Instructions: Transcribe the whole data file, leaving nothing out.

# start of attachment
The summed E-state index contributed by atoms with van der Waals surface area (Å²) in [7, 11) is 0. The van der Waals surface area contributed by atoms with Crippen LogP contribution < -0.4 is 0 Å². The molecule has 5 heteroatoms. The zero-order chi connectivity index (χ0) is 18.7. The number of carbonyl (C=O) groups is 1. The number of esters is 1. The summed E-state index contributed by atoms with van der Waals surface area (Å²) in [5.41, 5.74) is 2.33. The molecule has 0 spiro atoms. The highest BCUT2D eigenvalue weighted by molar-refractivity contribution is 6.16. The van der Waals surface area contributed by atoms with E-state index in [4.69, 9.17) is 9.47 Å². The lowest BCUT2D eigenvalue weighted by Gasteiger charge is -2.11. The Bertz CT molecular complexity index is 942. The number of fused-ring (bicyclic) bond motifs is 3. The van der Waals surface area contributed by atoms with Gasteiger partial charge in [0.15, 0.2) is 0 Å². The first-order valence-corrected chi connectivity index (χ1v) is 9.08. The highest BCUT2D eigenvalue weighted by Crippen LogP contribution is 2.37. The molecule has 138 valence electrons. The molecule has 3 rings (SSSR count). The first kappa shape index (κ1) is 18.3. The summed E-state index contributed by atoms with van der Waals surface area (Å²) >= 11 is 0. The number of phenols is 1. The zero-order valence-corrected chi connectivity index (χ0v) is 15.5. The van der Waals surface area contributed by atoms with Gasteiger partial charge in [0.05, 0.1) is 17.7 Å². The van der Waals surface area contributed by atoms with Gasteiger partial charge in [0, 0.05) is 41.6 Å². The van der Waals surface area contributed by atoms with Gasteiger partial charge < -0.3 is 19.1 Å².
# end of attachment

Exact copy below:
The summed E-state index contributed by atoms with van der Waals surface area (Å²) in [7, 11) is 0. The van der Waals surface area contributed by atoms with Crippen LogP contribution < -0.4 is 0 Å². The molecule has 5 heteroatoms. The zero-order chi connectivity index (χ0) is 18.7. The number of carbonyl (C=O) groups is 1. The number of esters is 1. The summed E-state index contributed by atoms with van der Waals surface area (Å²) in [5.41, 5.74) is 2.33. The molecule has 0 spiro atoms. The highest BCUT2D eigenvalue weighted by molar-refractivity contribution is 6.16. The van der Waals surface area contributed by atoms with E-state index in [4.69, 9.17) is 9.47 Å². The lowest BCUT2D eigenvalue weighted by Gasteiger charge is -2.11. The Bertz CT molecular complexity index is 942. The number of fused-ring (bicyclic) bond motifs is 3. The van der Waals surface area contributed by atoms with Gasteiger partial charge in [0.15, 0.2) is 0 Å². The first-order valence-corrected chi connectivity index (χ1v) is 9.08. The highest BCUT2D eigenvalue weighted by Crippen LogP contribution is 2.37. The molecule has 138 valence electrons. The molecule has 3 rings (SSSR count). The first kappa shape index (κ1) is 18.3. The summed E-state index contributed by atoms with van der Waals surface area (Å²) >= 11 is 0. The number of phenols is 1. The zero-order valence-corrected chi connectivity index (χ0v) is 15.5. The van der Waals surface area contributed by atoms with Gasteiger partial charge in [0.05, 0.1) is 17.7 Å². The van der Waals surface area contributed by atoms with Gasteiger partial charge in [0, 0.05) is 41.6 Å². The van der Waals surface area contributed by atoms with Gasteiger partial charge < -0.3 is 19.1 Å².